The 1904 project included constructing a three-and-a-half-story addition to the east end of the hotel as well as extending the two original pavilions and adding a third to create a grand facade featuring three monumental, three-story, tetrastyle Ionic porticos with Scamozzi capitals, crowned by pediments. Twenty years later, in 1923, Reamer designed a long, three- and-four-story, flat-roofed east wing extension. The following year Link and Haire of Helena, Montana, added a two-story, flat-roofed dining room and guest room addition on the west end of the building, and a kitchen wing on the north. Reamer returned in 1928 to design a one-story lounge extending from the facade, an entrance enclosure for the middle portico, and a gift shop addition on the north elevation. Reamer also relocated and expanded the porte-cochere. In 1937 the porte-cochere was expanded once again with three additional bays to the east, creating covered drive lanes and a walkway to the east entrance. The porte-cochere has patterned brick paving edged with concrete curbing and is supported by seven pairs of square, paneled, Tuscan-style piers with molded bases and caps.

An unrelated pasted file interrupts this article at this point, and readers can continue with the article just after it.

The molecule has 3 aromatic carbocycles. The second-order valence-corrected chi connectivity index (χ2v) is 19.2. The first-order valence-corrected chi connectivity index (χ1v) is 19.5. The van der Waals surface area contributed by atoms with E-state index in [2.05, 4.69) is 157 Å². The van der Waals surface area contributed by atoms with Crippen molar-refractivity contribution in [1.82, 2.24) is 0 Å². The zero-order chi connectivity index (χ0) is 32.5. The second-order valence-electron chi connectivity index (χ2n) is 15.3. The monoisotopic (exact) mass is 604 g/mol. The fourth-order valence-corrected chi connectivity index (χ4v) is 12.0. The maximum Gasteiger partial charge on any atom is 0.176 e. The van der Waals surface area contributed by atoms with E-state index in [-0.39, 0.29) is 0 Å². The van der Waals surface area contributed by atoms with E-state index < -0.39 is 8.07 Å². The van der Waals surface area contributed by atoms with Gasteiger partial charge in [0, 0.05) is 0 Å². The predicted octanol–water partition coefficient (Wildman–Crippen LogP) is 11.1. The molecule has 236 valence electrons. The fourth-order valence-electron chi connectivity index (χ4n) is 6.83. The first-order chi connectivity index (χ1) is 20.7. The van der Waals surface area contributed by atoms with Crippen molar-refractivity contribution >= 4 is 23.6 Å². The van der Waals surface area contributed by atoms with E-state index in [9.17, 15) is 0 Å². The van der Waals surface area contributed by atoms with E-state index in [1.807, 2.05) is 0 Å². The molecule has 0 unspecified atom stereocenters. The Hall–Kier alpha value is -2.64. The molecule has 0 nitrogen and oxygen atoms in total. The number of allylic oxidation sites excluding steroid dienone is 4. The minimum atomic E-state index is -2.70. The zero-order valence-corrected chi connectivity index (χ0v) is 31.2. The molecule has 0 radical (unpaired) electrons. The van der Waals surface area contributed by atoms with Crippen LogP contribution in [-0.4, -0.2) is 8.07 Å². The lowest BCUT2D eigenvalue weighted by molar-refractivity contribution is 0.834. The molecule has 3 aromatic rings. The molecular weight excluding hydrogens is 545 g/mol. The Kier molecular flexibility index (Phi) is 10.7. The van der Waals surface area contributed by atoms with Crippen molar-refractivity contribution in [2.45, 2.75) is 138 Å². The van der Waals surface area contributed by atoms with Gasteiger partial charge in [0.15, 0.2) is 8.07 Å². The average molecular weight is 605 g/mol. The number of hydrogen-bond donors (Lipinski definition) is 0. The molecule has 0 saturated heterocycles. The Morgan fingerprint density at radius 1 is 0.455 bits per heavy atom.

The interior of the hotel continues the Colonial Revival theme, although elements of original Arts and Crafts detailing also remain. The public spaces are bright and airy, with large windows, many with transoms and sidelights, which frame the view of the lake and surrounding landscape. The high coffered ceiling is supported by square piers which were original to the building and designed in the Arts and Crafts style. In 1928 Reamer redesigned the piers with molded Tuscan capitals. A Colonial Revival staircase leads from the lobby to the second floor. A main feature of the lobby is a fireplace designed by Reamer in 1923, and ornamented with Arts and Crafts ceramic tiles made by Ernest A. Batchelder.